Today I signed my DD214. For non-U.S. military, this is formally known as the Certificate of Release or Discharge from Active Duty. For me, it is the end of my military career as a naval officer. (I signed a previous DD214 when I was commissioned from the enlisted ranks in 1999.) I have spent the last 20, yes TWENTY, years and 7 months, proudly serving in uniform at sea and on land. There are many who have served longer. There are those who have served much less and sacrificed much more.
The realization that I will no longer wear a Navy uniform on a daily basis still hasn’t hit me yet. In less than 5 months, I’ve managed to start the entire retirement process from beginning to end, from having to make a relatively quick decision to retire (like less than 2 weeks) to attending every required and a good number of recommended pre-separation classes and medical appointments for both the military and the VA all before the end of November. Thank goodness I had a terrific boss who allowed me that time and a fantastic department working for me who understood my frequent telecommunications and office absences. Retirement would appear relatively easy except I also had to figure out how to also do a decent turnover at work, get cataract/lens replacement surgery on both eyes, finish other medical exams and followups along the way, and get overseas orders for December as a dependent spouse when I wasn’t going to be an official dependent until next spring. I don’t know which was tougher… getting the Navy to release my orders or getting all my VA medical claims appointments before December. Regardless, all was done in quick succession, almost like someone was holding my hand along the way.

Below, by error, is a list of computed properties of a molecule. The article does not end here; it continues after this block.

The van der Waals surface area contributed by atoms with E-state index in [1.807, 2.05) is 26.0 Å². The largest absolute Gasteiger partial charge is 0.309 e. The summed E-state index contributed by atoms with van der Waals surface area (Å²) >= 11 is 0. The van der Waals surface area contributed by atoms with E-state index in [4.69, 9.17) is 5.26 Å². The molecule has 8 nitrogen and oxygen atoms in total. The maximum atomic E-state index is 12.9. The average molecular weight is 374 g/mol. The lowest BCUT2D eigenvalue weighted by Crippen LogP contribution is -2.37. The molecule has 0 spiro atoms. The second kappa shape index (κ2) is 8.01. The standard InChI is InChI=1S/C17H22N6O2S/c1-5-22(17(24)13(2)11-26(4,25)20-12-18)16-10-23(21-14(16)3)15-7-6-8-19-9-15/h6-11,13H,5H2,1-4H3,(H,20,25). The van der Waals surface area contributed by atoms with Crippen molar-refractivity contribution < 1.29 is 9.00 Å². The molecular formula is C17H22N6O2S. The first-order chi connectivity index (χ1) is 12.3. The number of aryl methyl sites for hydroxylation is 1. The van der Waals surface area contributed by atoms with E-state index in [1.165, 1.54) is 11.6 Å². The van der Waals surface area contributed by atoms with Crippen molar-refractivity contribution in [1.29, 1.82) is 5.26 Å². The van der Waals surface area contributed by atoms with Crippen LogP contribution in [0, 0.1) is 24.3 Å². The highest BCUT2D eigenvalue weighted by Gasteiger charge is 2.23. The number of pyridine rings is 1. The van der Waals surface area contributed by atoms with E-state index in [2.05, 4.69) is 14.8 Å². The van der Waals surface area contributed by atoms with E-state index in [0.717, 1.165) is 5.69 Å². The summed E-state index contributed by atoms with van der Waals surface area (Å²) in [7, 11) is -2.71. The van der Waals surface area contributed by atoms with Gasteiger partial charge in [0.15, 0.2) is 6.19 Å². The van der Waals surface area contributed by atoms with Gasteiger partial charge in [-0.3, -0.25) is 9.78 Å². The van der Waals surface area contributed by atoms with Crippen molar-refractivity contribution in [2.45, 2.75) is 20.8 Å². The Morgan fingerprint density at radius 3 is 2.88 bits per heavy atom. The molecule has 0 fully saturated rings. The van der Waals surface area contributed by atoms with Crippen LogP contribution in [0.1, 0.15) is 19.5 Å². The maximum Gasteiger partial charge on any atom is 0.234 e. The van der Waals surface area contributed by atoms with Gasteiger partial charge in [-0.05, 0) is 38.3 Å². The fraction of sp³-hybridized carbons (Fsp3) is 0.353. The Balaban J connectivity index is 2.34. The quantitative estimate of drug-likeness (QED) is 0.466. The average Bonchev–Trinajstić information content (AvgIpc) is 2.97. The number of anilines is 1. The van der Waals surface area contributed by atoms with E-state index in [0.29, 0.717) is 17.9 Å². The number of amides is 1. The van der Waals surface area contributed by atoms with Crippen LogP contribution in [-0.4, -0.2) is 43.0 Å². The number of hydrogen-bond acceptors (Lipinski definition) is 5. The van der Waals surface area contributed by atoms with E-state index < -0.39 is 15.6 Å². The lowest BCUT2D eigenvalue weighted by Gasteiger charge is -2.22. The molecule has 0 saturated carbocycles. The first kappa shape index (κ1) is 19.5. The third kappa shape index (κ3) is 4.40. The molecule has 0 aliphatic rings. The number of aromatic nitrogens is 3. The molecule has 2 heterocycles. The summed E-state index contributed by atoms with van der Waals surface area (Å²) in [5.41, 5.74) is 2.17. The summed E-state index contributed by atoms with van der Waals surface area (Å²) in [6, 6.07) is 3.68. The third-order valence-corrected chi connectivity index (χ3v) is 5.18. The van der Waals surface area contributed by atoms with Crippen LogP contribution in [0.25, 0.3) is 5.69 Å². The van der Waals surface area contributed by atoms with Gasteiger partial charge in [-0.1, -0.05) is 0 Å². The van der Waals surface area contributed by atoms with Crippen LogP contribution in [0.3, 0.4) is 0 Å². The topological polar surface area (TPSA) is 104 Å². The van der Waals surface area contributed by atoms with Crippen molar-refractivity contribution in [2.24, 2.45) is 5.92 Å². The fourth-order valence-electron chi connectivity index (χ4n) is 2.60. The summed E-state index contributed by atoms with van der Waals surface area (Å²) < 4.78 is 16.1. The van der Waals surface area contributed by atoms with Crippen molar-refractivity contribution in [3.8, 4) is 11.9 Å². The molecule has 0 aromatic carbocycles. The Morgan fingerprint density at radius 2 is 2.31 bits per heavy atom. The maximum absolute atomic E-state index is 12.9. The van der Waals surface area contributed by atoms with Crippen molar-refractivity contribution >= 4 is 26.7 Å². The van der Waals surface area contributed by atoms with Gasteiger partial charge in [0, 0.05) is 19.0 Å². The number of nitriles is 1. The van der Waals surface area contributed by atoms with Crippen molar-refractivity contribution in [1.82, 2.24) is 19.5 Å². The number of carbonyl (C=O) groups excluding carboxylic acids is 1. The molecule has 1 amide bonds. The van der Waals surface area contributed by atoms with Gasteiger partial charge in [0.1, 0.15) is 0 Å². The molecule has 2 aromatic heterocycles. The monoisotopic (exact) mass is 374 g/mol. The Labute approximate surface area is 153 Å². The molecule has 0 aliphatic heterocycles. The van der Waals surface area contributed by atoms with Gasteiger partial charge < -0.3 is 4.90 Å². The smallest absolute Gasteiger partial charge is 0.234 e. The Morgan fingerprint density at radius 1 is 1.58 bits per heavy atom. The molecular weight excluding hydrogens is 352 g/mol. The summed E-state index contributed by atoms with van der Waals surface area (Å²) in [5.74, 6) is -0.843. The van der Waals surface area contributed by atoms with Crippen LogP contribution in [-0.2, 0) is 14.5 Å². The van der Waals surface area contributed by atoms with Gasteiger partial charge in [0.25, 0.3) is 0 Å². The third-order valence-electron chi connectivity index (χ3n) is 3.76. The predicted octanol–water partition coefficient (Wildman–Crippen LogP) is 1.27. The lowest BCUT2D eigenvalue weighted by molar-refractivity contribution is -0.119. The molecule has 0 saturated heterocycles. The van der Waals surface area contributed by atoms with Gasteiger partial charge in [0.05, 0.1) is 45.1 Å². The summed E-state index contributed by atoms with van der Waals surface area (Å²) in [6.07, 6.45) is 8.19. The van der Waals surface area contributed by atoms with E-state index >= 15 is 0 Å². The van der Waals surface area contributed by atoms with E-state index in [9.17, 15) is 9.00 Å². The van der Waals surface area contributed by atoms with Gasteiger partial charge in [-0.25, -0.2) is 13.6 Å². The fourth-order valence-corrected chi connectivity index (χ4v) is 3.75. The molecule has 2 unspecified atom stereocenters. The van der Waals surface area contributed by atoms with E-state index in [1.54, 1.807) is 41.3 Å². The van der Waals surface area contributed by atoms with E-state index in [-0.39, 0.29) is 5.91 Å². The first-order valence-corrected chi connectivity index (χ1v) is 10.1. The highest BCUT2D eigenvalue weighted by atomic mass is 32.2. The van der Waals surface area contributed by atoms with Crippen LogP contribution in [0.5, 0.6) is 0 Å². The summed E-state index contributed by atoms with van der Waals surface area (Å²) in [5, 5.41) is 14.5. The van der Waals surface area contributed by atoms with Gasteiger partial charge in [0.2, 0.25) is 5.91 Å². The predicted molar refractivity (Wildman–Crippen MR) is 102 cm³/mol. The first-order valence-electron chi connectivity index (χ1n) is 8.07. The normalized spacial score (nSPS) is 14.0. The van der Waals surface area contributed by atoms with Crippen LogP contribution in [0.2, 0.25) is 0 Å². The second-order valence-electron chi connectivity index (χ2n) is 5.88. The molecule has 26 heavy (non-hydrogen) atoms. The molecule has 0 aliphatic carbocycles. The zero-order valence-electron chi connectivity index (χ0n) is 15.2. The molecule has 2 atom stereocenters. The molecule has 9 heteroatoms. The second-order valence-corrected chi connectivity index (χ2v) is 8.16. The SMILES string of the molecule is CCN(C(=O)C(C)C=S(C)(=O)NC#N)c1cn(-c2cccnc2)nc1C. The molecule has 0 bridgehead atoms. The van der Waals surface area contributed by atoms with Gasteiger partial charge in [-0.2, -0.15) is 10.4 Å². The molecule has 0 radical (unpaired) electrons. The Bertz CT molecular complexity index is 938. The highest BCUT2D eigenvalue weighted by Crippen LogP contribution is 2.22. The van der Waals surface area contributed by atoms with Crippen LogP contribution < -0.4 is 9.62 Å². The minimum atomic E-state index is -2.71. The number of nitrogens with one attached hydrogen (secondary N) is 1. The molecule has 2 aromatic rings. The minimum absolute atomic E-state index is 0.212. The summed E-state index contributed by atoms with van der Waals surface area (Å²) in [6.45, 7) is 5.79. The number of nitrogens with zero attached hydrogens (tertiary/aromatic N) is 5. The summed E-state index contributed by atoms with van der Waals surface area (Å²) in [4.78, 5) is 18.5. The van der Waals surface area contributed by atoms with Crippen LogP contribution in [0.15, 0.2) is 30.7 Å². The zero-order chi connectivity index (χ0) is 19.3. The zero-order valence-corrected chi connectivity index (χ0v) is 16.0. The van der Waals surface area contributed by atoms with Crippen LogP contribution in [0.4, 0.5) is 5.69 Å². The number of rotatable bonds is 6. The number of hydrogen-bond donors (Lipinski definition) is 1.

So in the end, the chaos of the past few months had several highlights… I am able to say proudly that I am leaving the Navy at the pinnacle of my career, enjoying both my job and the people I worked with and for. I had a terrific retirement ceremony that I could share with my family who for the most part, had never experienced a traditional Navy retirement ceremony, with all the bells and whistles (except for NO WHITE GLOVES). My ceremony sponsor and truebluegalpal, Lori, helped me figure it all out while adding to her growing list of ceremonies and parties. Folks at my command, the Defense Medical Readiness Training Institute, came together too. I had purchased an old WWII Navy trunk off Ebay in September for less than $40 (including shipping) and needed help trying to get my 20 year old collection of military “stuff” in a nice shadowbox display that could also be touched by my child if desired. SMSgt Joe Candaso and TSgt John Tyree did an incredible job translating my thoughts and culling through my huge box of stuff. I LOVE THIS SHADOWBOX!
Additionally, TSgt Melissa Muniz creatively put together a huge photo collage from my 3.5 years at the command. Incredibly, I managed not to be in any planned command photos… I was either directing the shot and incredibly pregnant so avoided being in the photo (2008) or deployed (2010) so the collage was an AWESOME gift from the command. Finally, I did get a beautiful paddle with the triservice colors on the handle’s ropework, handmade by HM2 Philip Davila… I didn’t think I’d get one and I’m glad I did… There isn’t a brass plate (that’s in my shadowbox)… but I know where it came from. Sadly, I didn’t get a photo of it (I thought I did) before it got packed up the other day.
Anyway, we just popped a nice bottle of Moet & Chandon from our lovely neighbors, the Grahams, and true to form, Semper Gumby’d, and drank out of little papercups, since our glasses were packed up last week. To the Navy and the Army who brought us together and to my family who supported me without complaint. It’s now my time to dedicate to my loved ones. Now where are those Christmas cards that I needed to mail?